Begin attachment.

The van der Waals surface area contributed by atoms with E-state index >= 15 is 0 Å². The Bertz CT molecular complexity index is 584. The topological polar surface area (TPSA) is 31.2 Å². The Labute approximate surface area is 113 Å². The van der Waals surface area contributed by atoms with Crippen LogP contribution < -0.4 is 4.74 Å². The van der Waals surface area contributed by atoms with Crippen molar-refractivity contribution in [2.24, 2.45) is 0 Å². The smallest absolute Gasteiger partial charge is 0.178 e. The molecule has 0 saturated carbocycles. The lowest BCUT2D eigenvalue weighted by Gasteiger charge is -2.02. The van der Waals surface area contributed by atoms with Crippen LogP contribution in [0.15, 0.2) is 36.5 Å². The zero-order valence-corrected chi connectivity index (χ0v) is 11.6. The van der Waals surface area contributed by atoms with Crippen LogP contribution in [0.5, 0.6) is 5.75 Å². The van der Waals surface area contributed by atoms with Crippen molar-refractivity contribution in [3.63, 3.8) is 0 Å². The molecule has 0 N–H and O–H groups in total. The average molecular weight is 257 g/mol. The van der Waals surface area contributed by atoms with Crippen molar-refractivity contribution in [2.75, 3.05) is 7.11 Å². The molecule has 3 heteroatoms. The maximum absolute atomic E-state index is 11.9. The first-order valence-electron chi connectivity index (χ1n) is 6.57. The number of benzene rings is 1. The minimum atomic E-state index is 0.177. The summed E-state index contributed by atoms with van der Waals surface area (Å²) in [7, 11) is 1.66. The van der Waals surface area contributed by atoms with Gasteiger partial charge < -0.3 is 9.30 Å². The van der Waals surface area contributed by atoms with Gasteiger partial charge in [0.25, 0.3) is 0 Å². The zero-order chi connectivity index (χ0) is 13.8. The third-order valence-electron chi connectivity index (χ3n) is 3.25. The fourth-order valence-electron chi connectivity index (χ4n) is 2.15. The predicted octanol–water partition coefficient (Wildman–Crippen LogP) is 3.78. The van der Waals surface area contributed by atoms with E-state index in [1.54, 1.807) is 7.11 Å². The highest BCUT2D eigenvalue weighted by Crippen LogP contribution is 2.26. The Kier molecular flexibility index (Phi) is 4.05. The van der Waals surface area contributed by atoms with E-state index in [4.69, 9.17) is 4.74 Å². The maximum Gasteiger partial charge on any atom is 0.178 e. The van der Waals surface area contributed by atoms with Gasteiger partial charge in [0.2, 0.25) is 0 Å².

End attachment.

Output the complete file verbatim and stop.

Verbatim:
The van der Waals surface area contributed by atoms with E-state index >= 15 is 0 Å². The Bertz CT molecular complexity index is 584. The topological polar surface area (TPSA) is 31.2 Å². The Labute approximate surface area is 113 Å². The van der Waals surface area contributed by atoms with Crippen LogP contribution < -0.4 is 4.74 Å². The van der Waals surface area contributed by atoms with Crippen molar-refractivity contribution in [2.24, 2.45) is 0 Å². The smallest absolute Gasteiger partial charge is 0.178 e. The molecule has 0 saturated carbocycles. The lowest BCUT2D eigenvalue weighted by Gasteiger charge is -2.02. The van der Waals surface area contributed by atoms with Crippen LogP contribution in [0.15, 0.2) is 36.5 Å². The zero-order valence-corrected chi connectivity index (χ0v) is 11.6. The van der Waals surface area contributed by atoms with Crippen LogP contribution in [0.5, 0.6) is 5.75 Å². The van der Waals surface area contributed by atoms with Crippen molar-refractivity contribution in [3.63, 3.8) is 0 Å². The molecule has 0 N–H and O–H groups in total. The average molecular weight is 257 g/mol. The van der Waals surface area contributed by atoms with Crippen molar-refractivity contribution in [2.75, 3.05) is 7.11 Å². The molecule has 3 heteroatoms. The maximum absolute atomic E-state index is 11.9. The first-order valence-electron chi connectivity index (χ1n) is 6.57. The number of benzene rings is 1. The minimum atomic E-state index is 0.177. The summed E-state index contributed by atoms with van der Waals surface area (Å²) in [7, 11) is 1.66. The van der Waals surface area contributed by atoms with Gasteiger partial charge < -0.3 is 9.30 Å². The van der Waals surface area contributed by atoms with Gasteiger partial charge in [0.25, 0.3) is 0 Å². The zero-order chi connectivity index (χ0) is 13.8. The third-order valence-electron chi connectivity index (χ3n) is 3.25. The fourth-order valence-electron chi connectivity index (χ4n) is 2.15. The predicted octanol–water partition coefficient (Wildman–Crippen LogP) is 3.78. The van der Waals surface area contributed by atoms with E-state index in [1.54, 1.807) is 7.11 Å². The highest BCUT2D eigenvalue weighted by Crippen LogP contribution is 2.26. The Kier molecular flexibility index (Phi) is 4.05. The van der Waals surface area contributed by atoms with E-state index in [4.69, 9.17) is 4.74 Å². The maximum Gasteiger partial charge on any atom is 0.178 e. The van der Waals surface area contributed by atoms with Gasteiger partial charge in [0.2, 0.25) is 0 Å².